Transformation of Vietnam's upland farming societies under market reform

by Henin, Bernard Henry

Abstract (Summary)
Vietnam's economic renovation programme (doi moi ) has ushered in an era of major soaal and econornic transformation. Since 1986, when the reforms were initiated, rural development in Vietnam has assumed new meanings, new foms of irnplementation, and new directions of planning. Central planning policies, once the hallmark of this soaalist soĆ ety, have been progressively abandoned in favour of free markets and a liberal development philosophy. In agriculture, a senes of economic and land refonns have officially reinstalled the family farm as the primas, unit of production. The results have been generally positive. Al1 macro- economic indicators point to general growth and improved standards of living in much of rural Vietnam. Agricultural production has inueased to the point that Vietnam is now one of the world's leading exporters of rice. Average incomes in urban and rural areas have improved. Poverty has declined in most of the country's population. At the regional level, however, research has shown that progress has been uneven. The gap in social and economic conditions is growing within and among regions. Poverty remains entrenched in disadvantaged sectors of the rural population. The growth of the market economy in Vietnam has been generally accompanied with a decline of state investment in rural areas. At the same time, the country's hierarchical political structure continues to favour top-down planning, offering little provision for local input in economic and political deasions. This has hampered the development in many ethnic minority farming communities in remote areas. This study addresses the consequences of commercialization and modemization of agriculture on ethnic minority farming communities in upland areas. It focuses on two case studies in the upland regions of North Vietnam: a Nung commune of villages in Lang Son province, near the Chinese border, and a Thai village in Son La province, near Laos. These communities have been deeply affected by the forces of comrnercialization in ways that are uniquely shaped by their geographical location wi thin Vietnam. The general questions addressed by the study concern the transformation of village economies under market refom. They examine the changes in standards of living and quality of life as well as the constraints acting on the development of family farms. hnportantly, they focus on the role of the state and local governrnent in influencing the process of rural development. An ethnographical approach has been adopted-a multiple research strategy, based on multiple theories of agrarian change, a mix of qualitative and quantitative methods of data collection, and multiple interviewers. The objective has been to gather insider knowledge through participant observation and depth interviewing . The study presents the results of the empirical analysis of the data and their interpretation according to existing theories of agrarian change. It then refines some of those concepts in the light of the ernpirical data collected and presents new concepts and generaiizations that shed light on the process of upland development in Vietnam and other reforming socialist economies of Asia.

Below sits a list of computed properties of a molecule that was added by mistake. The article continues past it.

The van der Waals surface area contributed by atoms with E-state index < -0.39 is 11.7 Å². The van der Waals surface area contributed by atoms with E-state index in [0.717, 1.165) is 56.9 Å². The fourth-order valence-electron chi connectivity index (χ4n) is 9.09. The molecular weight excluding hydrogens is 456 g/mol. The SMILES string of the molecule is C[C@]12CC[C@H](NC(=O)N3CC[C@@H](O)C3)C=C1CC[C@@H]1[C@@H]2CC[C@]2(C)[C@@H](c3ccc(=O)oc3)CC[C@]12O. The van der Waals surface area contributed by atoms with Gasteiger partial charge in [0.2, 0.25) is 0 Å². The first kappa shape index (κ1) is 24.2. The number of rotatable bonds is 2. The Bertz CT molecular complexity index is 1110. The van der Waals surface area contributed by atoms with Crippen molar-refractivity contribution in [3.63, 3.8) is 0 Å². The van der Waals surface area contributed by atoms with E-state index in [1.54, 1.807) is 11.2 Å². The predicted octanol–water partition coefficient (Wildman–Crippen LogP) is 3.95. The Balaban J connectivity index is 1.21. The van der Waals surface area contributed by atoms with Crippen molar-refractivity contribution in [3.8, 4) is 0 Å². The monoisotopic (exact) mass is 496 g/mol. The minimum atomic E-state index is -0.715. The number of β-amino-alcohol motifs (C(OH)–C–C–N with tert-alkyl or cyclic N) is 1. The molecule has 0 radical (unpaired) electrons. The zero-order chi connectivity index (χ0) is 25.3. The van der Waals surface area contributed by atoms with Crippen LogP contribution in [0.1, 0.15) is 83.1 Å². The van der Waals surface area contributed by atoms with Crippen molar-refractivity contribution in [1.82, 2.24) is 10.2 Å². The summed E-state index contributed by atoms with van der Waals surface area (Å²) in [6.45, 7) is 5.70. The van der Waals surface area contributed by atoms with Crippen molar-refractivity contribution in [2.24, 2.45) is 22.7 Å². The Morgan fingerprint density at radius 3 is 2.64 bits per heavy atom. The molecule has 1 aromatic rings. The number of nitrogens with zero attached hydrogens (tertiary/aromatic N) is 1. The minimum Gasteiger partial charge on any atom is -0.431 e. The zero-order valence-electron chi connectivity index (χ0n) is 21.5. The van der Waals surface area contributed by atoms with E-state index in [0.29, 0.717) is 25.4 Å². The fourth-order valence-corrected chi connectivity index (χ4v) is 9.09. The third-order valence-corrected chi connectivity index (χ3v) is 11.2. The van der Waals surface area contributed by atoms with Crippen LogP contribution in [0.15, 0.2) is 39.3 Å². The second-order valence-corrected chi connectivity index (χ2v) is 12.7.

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Source Type:Master's Thesis



Date of Publication:01/01/1999

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